Belonging, Competence, and Autonomy Transitioning to Middle School

(Damaris MacLean, May 2022)

Though I have worked in schools for 20 years, 2021-2022 was my first serving as the Class V Dean at Nightingale. With my own children approaching fifth grade at 7 and 9 years old, I was curious to see what it would be like to lead them through this transition from Lower to Middle Schools. Nightingale houses students K to 12 in a seven-story building in Manhattan. The physical move from Lower to Middle School is small, from the fourth to the sixth floor, but the expectations for middle school students are completely different. They move through the building independently, responsible for keeping track of their own assignments. During free periods they are expected to seek out extra help from their teachers and possibly attend math or science labs. They must weigh the urge to run up to the rooftop playground against a need to get extra help in math or catch up on history reading missed due to a bout with CoVid. At the same time, these young adolescents are navigating friendships stilted by social distancing and zoom school during a critical time for social growth.

I was grateful to my experienced co-dean and to my colleagues at Heart of Character who so clearly laid out the tenets of the ABCs to guide my decisions through the first year of my deanship. During this rite of passage to fifth grade in the aftershocks of CoVid separations, we wanted to plan the moments and the days carefully, considering their needs as children and students.

At the beginning of the year, we wanted the students to have a strong sense of BELONGING, to feel welcome and safe and excited to come to school. Each student has a dean who is in touch with parents, classroom teachers, and the students themselves. The day begins with the ritual of looking at the schedule of predictable events (snack, lunch, athletics) and the extenuating ones (remember to change into your uniform during lunch so that you can be on time for your game after school!). We remind them to check their own bodies to be sure they are in uniform and have left their smart watches or phones inside their locker. We ask them to help each other to know the schedule and get through the day on time.

After the first quarter, every parent has a meeting with their child’s Class Dean and Head of the Middle School. What do we need to know about your child to make this year as successful as possible? What was last year like, with zoom all year? Did your child come to Nightingale from a school that taught for the test so that she is anxious about ambiguity? How may your child’s friendships have shifted during the ’20-’21 school year? What does this child need to have a sense of belonging with the physical building, with peers, with teachers? These meetings lay the foundation for strong relationships with the parents and the school, which is critical for the emotional and academic success of the child.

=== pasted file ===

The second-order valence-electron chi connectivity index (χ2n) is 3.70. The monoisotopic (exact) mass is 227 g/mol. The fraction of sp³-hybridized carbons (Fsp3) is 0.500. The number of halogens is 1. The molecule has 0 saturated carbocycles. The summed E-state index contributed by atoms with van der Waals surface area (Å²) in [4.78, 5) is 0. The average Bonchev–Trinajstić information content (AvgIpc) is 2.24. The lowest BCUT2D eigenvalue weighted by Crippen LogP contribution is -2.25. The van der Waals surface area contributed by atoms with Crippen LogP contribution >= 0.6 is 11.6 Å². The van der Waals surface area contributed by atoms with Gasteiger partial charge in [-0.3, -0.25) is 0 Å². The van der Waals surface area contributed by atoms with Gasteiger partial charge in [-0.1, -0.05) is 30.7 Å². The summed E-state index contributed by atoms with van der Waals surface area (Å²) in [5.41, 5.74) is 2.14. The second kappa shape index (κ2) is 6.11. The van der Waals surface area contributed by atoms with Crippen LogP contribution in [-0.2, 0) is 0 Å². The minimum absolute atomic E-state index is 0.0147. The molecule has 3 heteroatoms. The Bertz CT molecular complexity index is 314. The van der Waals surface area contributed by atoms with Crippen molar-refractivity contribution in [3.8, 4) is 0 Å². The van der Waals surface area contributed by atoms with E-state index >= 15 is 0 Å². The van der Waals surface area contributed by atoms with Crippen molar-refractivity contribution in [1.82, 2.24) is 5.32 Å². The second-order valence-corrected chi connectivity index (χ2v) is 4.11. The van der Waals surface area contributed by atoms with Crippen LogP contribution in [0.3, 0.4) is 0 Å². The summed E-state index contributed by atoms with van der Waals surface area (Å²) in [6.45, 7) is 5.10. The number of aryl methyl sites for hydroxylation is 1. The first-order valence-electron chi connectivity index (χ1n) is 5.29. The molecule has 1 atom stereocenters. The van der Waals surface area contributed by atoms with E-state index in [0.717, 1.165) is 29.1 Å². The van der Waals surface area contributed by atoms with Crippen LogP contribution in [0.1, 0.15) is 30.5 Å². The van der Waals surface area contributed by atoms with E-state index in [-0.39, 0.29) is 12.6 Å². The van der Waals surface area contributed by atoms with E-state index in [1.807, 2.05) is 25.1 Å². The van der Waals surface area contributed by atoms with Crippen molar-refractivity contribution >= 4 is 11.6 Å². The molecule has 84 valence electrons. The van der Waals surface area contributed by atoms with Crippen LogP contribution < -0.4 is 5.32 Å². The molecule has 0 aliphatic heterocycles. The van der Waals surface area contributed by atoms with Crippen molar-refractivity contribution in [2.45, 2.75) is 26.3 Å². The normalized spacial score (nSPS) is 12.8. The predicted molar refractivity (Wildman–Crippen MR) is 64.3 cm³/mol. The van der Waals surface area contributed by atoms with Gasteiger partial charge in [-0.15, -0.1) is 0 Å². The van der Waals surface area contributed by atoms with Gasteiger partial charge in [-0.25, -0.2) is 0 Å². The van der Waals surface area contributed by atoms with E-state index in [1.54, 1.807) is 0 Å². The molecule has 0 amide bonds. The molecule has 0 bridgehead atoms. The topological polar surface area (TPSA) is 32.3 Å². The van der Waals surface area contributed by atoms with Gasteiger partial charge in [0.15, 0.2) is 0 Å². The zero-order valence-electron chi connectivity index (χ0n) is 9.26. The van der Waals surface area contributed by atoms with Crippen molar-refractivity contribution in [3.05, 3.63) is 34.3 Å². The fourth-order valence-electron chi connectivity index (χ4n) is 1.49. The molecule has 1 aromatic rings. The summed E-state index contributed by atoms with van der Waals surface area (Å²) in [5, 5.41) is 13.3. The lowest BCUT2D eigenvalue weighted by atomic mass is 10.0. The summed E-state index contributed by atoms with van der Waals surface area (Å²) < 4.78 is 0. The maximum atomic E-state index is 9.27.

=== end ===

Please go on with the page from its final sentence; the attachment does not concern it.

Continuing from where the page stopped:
We also want to give each fifth grader a sense of COMPETENCE through a blend of independence within well-defined structures. What does this child need to learn to manage the workload (homework, tests, projects), personal belongings (sneakers, sweatshirts, water bottles, pencils, books, notebooks, chromebook), friendships, and an ever-changing body? Our skills class is designed to offer the kind of structure and support that foster competence; Class V teachers look in planners to make sure students’  homework is recorded; Upper School peer tutors can support younger students in one-on-one settings. Students travel to their classes alone, but lateness is reported to the dean, and all unstructured time is carefully monitored. These structures are meant to help students manage themselves with the buffer of adult supervision and support – when needed.

A strong sense of AUTONOMY is critical in fifth grade as students begin to perceive themselves as gaining independence from their parents, their teachers, and their peers. They are still eager to please and yet, they have a nascent awareness of the possibility of the joy from learning as their own satisfaction, rather than learning because it is expected of them and handed to them or simply because they intuitively know it’s fun. This took a long time for me in certain subjects. Math was a necessary chore until a teacher in 11th grade (Tom McKeon, are you out there?) revealed the elegance of the unit circle in his pre-calc class. How are we giving students the opportunity to experience this joy of learning, the curiosity to learn more without external motivation? One tangible decision we have made toward this is to give only written comments (no grades) to all Class V students.

Now that we have reached May, I think we have given these students the confidence they need to move into sixth grade in September. There is still learning to do, but they are playful and responsible (for the most part!). They know how to follow the rules and when to test them. They know the system, they love their teachers, and they are ready for the summer!

Damaris Maclean teaches Spanish and is Director of Global Partnerships and Community Engagement at Nightingale, in Manhattan. She is a member of Heart of Character’s Board of Trustees.